They wrongly conflated US economic and military capabilities with the will to exercise that primacy. Beijing has long doubted the US’ sustained resolve to meet its many challenges across the gamut of national interests. That low opinion of US constancy has been aided by Western intellectual, political and journalistic voices openly questioning whether defending too broadly defined security interests in Asia are worth the economic and human costs.
Saying that “neither carrots nor sticks have swayed China as predicted,” Ratner and Campbell wrongly compared more than four decades of misguided engagement policies with the brief period of comprehensive challenge under the Trump administration, which had been in office for little over a year when the article was published.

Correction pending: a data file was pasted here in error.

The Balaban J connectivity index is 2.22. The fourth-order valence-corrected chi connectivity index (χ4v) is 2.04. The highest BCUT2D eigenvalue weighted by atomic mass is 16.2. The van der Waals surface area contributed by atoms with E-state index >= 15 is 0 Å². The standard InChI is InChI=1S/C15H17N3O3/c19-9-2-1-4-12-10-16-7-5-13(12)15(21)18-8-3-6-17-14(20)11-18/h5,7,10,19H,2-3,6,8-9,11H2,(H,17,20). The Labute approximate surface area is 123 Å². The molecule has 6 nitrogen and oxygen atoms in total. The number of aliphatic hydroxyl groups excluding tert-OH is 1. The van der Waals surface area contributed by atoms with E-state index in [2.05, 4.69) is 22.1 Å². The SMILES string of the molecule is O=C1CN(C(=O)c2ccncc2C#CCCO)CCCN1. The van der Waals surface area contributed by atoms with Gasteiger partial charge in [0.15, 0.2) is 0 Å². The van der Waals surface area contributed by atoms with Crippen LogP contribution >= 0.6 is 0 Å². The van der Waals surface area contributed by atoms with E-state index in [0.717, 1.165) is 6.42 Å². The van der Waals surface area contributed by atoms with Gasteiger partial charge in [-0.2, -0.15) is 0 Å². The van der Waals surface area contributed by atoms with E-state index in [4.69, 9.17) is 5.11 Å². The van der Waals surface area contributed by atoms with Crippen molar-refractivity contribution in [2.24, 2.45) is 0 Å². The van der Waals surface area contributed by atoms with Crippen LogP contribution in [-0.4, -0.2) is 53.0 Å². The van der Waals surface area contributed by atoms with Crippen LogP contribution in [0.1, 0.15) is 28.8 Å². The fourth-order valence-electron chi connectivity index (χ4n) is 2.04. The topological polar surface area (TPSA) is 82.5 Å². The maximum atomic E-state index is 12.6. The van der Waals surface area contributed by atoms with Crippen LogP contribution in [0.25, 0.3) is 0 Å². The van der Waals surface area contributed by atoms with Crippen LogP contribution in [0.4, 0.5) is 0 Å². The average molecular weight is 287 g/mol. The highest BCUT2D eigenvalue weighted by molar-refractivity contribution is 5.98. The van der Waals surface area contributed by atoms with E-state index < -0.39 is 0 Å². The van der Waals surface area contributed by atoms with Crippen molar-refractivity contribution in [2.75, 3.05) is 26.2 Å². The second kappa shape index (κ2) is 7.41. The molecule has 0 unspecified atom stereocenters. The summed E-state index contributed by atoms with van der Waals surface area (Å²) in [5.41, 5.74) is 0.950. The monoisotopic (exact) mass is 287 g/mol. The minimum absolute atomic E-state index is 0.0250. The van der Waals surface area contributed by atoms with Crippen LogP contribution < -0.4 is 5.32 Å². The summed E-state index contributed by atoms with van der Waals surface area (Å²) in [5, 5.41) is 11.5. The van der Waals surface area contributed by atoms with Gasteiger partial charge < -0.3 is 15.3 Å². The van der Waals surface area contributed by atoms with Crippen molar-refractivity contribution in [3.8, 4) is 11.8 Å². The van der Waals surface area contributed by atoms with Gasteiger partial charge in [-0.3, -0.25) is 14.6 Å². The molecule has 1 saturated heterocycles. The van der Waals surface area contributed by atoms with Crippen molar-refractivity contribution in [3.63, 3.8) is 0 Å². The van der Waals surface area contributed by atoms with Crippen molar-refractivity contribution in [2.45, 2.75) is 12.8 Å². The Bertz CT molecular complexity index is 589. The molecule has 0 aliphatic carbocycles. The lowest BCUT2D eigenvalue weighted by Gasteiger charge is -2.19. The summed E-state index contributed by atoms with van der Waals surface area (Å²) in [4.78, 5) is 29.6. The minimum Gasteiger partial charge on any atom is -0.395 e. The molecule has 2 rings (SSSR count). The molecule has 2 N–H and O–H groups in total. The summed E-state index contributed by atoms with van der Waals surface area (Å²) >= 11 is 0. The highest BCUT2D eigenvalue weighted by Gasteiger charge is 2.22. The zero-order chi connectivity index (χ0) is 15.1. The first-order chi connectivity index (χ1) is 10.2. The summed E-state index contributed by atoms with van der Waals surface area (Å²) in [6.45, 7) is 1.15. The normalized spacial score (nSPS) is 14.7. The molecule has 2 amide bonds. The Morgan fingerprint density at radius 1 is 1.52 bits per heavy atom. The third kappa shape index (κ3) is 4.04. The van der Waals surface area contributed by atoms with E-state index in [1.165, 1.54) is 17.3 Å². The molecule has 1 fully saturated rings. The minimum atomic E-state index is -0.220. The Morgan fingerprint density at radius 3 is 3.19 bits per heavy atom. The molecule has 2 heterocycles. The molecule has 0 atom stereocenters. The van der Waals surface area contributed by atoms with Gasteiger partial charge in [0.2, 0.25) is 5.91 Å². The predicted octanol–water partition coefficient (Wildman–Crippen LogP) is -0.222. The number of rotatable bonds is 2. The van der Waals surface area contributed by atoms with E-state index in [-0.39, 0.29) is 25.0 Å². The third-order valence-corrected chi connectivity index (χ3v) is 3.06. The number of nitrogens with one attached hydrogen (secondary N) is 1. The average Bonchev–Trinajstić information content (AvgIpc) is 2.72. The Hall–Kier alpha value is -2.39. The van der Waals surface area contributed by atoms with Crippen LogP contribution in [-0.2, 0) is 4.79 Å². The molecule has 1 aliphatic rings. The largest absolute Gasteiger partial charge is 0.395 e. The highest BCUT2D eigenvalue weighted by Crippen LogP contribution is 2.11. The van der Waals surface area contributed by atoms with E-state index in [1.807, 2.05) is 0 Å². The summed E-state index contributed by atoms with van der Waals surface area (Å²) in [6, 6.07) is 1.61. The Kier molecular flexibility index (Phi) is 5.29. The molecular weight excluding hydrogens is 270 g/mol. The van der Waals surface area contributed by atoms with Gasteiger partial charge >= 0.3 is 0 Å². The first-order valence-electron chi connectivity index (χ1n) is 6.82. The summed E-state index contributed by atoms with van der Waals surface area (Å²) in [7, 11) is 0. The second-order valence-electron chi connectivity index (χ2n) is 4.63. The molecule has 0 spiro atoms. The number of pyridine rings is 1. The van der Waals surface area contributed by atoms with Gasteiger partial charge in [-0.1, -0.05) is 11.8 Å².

The experience of Trump’s full term should have demonstrated the relative effectiveness of a more realistic, interests and values-driven approach to the China challenge.
In adopting the “clear-eyed rethinking” that the article urges, Ratner surely would stress the need to augment the meritorious elements of the Trump administration’s policies with stronger cooperation among allies and security partners, although Trump’s team did far more in that regard than is acknowledged — eg, the US “quad” relations with Australia, Japan and India.
Meanwhile, there have been mixed, but mostly positive, signals from the Biden administration, especially regarding Taiwan, which Beijing has made a flash point for a US-China conflict.
In addition to Biden highlighting Taiwan with Xi, the de facto Taiwanese ambassador, Representative to the US Hsiao Bi-khim (蕭美琴), met with US officials last week. The US Department of State said it showed “the US is deepening ties with Taiwan, a leading democracy and important economic and security partner.”